“…food and nutrition interventions that facilitate or encourage the consumption of foods that are appropriate for identified health conditions or disease risk factors should be fully integrated into healthcare.” -Food is Prevention: The Case for Integrating Food and Nutrition Interventions into Healthcare, Center for Health Law & Policy Innovation, Harvard Law School, July 2015
Food and Preventive Health
The U.S. Food Industry grosses $1 trillion yearly, $450 billion in gross profit. U.S. Health Care costs total 2.7 trillion yearly – 75% of which is chronic disease – 75% of which is preventable. Thus $1.4 Trillion is wasted. We lose triple what the food industry makes. This is unsustainable, and explains why Medicare is going broke and Social Security is threatened worldwide.
If we get the food right, good health is likely to follow. Food is the most basic tool in preventive health care. Sadly, the processed food experiment has failed it’s promise. Real health only comes from eating real food, and sometimes this means paying a little more. But the true cost of food can only be measured if you factor in the “externalities” like what the food does to your health.
Does it take a little extra time to shop for whole fresh food, or visit your local farmers’ market every week? Maybe. But think about what all that cheap, fast, convenience food is really costing. Where would you rather spend your time – at the farmers’ market or the doctor’s office?
Just look at one metabolic (food related) disease): Over 50% of adults in the U.S. have prediabetes or diabetes. Diabetes is an expensive disease to treat, costing the United States $244 billion in 2012, according to an analysis of the disease’s economic burden. When the loss of productivity due to illness and disability is added in, the bill comes to $322 billion, or $1,000 a year for each American, including those without diabetes. For a person diagnosed with diabetes, the average economic burden is over $10,000 a year. Caring for a pregnant woman with gestational diabetes costs $5,800 a year. Undiagnosed diabetes costs $4,030 a case, and prediabetes, or having abnormal blood sugar that doesn’t met the diagnostic criteria for diabetes, $510. Imagine if we could spend all that money on real food instead!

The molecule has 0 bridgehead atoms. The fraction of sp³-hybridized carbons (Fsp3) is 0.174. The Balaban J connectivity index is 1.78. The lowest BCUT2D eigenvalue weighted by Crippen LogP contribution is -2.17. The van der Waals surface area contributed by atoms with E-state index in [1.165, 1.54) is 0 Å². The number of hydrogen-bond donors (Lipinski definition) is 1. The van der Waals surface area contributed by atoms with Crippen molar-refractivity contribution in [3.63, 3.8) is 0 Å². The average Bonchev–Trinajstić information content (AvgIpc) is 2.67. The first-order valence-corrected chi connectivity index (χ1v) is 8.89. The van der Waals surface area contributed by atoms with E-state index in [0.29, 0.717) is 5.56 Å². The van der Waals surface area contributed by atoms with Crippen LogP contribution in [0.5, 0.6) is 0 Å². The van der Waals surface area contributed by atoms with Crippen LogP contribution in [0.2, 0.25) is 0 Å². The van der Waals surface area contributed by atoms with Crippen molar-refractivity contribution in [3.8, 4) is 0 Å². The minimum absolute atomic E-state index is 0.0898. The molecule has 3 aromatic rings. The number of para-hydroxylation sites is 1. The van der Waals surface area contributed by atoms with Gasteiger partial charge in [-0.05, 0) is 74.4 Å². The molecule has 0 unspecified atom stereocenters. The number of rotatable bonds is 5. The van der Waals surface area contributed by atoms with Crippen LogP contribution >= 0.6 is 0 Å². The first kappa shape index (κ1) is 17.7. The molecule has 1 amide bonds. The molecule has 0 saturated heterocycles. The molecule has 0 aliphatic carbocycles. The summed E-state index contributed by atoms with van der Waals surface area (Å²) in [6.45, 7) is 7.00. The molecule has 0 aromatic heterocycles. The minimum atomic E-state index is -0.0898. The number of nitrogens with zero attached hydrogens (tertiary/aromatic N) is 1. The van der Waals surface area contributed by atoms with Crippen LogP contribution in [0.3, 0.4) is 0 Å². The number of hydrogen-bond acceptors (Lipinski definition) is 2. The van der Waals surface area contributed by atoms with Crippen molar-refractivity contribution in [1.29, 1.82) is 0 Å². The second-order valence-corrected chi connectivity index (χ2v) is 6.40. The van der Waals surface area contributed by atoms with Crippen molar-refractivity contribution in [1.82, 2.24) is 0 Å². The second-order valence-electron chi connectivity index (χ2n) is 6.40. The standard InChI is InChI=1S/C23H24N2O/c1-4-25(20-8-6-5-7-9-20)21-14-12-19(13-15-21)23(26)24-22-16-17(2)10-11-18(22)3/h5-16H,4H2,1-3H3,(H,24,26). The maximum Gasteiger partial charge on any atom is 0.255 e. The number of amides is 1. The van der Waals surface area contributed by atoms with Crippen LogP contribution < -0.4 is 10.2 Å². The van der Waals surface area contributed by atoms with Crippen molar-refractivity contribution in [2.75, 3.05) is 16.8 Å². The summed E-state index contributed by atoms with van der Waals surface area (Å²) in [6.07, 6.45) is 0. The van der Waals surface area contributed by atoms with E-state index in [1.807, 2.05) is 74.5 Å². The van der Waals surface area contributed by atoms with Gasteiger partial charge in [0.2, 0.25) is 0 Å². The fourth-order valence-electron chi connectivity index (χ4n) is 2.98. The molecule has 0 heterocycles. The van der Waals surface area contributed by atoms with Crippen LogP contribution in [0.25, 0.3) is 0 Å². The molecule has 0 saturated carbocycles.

Sugar is Killing Us
Fred Water is a company that wants to make drinking water easy and fun.
And, well you guessed it – sugary beverages have to go – they are killing us!
So, they produced Sugar is Killing Us (over 700,000 views on YouTube) and then gave it to the Institute for Responsible Nutrition to promote – along with a Facebook page that we have grown to include almost 19,000 followers.
They held an amazingly successful Kickstarter Campaign (watch the campaign video – its hilarious!) to fund a cool stainless steel refillable flask to hold water – that will fit in your back pocket or your purse.
If you haven’t seen the Sugar is Killing Us – check it out below!
An Ounce of Prevention is Worth a Pound of Cure
- One of every five U.S. health care dollars is spent on caring for people with diagnosed diabetes.
- Annual health care costs are $1,400 higher for people who are obese, and $6,600 higher for those who have diabetes than for nonsmokers, people who are not obese, or people do not have diabetes.
- A 1% reduction in weight, blood pressure, glucose, and cholesterol risk factors would save $83 to $103 annually in medical costs per person.
- Medical costs are reduced by approximately $3.27 for every dollar spent on workplace wellness programs, according to a recent study.
- Dietary sodium is linked to increased prevalence of hypertension, a primary risk factor for cardiovascular and renal diseases.
- Reducing average population sodium intake to 2,300 milligrams per day could save $18 billion in health care costs annually.
- Prevention increases productivity. Indirect costs to employers of employee poor health—lower productivity, higher rates of disability, higher rates of injury, and more workers’ compensation claims—can be two to three times the costs of direct medical expenses.
- Asthma, high blood pressure, smoking, and obesity each reduce annual productivity by between $200 and $440 per person.
- Workers with diabetes average two more work days absent per year than workers without diabetes.
- Absenteeism costs are reduced by approximately $2.73 for every dollar spent on workplace wellness programs, according to a recent study.
- Research from the Milken Institute suggests that a modest reduction in avoidable risk factors could lead to a gain of more than $1 trillion annually in labor supply and efficiency by 2023.
Poverty, Food and Health
One national organization called Amp Your Good, provides an excellent alternative (“crowdfeeding”), which allows donors to give healthy, whole real food to people who really need it.